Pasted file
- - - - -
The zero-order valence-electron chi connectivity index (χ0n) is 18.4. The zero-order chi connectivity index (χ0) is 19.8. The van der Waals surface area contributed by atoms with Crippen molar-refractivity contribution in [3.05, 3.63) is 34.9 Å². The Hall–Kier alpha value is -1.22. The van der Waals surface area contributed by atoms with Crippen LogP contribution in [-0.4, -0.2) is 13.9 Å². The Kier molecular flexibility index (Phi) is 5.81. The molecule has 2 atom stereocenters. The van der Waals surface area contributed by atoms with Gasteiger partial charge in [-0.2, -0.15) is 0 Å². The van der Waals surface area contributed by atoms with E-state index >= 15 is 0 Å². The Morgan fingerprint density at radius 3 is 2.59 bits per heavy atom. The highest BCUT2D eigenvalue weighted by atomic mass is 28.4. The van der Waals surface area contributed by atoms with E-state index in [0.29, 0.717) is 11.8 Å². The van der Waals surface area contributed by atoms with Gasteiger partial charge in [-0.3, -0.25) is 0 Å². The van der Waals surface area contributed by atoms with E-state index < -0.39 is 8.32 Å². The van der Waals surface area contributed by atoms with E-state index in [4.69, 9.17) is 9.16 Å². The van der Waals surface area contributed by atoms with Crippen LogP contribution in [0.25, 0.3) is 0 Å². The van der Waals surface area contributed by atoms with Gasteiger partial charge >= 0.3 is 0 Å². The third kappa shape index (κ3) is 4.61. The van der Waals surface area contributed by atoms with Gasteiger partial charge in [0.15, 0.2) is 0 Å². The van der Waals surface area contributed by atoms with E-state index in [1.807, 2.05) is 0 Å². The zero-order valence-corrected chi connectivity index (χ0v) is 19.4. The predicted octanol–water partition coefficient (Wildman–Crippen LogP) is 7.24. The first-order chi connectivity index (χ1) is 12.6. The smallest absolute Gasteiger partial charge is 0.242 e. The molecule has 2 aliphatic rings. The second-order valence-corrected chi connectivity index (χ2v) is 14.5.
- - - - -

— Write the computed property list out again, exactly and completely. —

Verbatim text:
The zero-order valence-electron chi connectivity index (χ0n) is 18.4. The zero-order chi connectivity index (χ0) is 19.8. The van der Waals surface area contributed by atoms with Crippen molar-refractivity contribution in [3.05, 3.63) is 34.9 Å². The Hall–Kier alpha value is -1.22. The van der Waals surface area contributed by atoms with Crippen LogP contribution in [-0.4, -0.2) is 13.9 Å². The Kier molecular flexibility index (Phi) is 5.81. The molecule has 2 atom stereocenters. The van der Waals surface area contributed by atoms with Gasteiger partial charge in [-0.2, -0.15) is 0 Å². The van der Waals surface area contributed by atoms with E-state index >= 15 is 0 Å². The Morgan fingerprint density at radius 3 is 2.59 bits per heavy atom. The highest BCUT2D eigenvalue weighted by atomic mass is 28.4. The van der Waals surface area contributed by atoms with E-state index in [0.29, 0.717) is 11.8 Å². The van der Waals surface area contributed by atoms with Gasteiger partial charge in [-0.3, -0.25) is 0 Å². The van der Waals surface area contributed by atoms with E-state index < -0.39 is 8.32 Å². The van der Waals surface area contributed by atoms with E-state index in [4.69, 9.17) is 9.16 Å². The van der Waals surface area contributed by atoms with Crippen LogP contribution in [0.25, 0.3) is 0 Å². The van der Waals surface area contributed by atoms with Gasteiger partial charge >= 0.3 is 0 Å². The third kappa shape index (κ3) is 4.61. The van der Waals surface area contributed by atoms with Gasteiger partial charge in [0.15, 0.2) is 0 Å². The van der Waals surface area contributed by atoms with E-state index in [1.807, 2.05) is 0 Å². The zero-order valence-corrected chi connectivity index (χ0v) is 19.4. The predicted octanol–water partition coefficient (Wildman–Crippen LogP) is 7.24. The first-order chi connectivity index (χ1) is 12.6. The smallest absolute Gasteiger partial charge is 0.242 e. The molecule has 2 aliphatic rings. The second-order valence-corrected chi connectivity index (χ2v) is 14.5.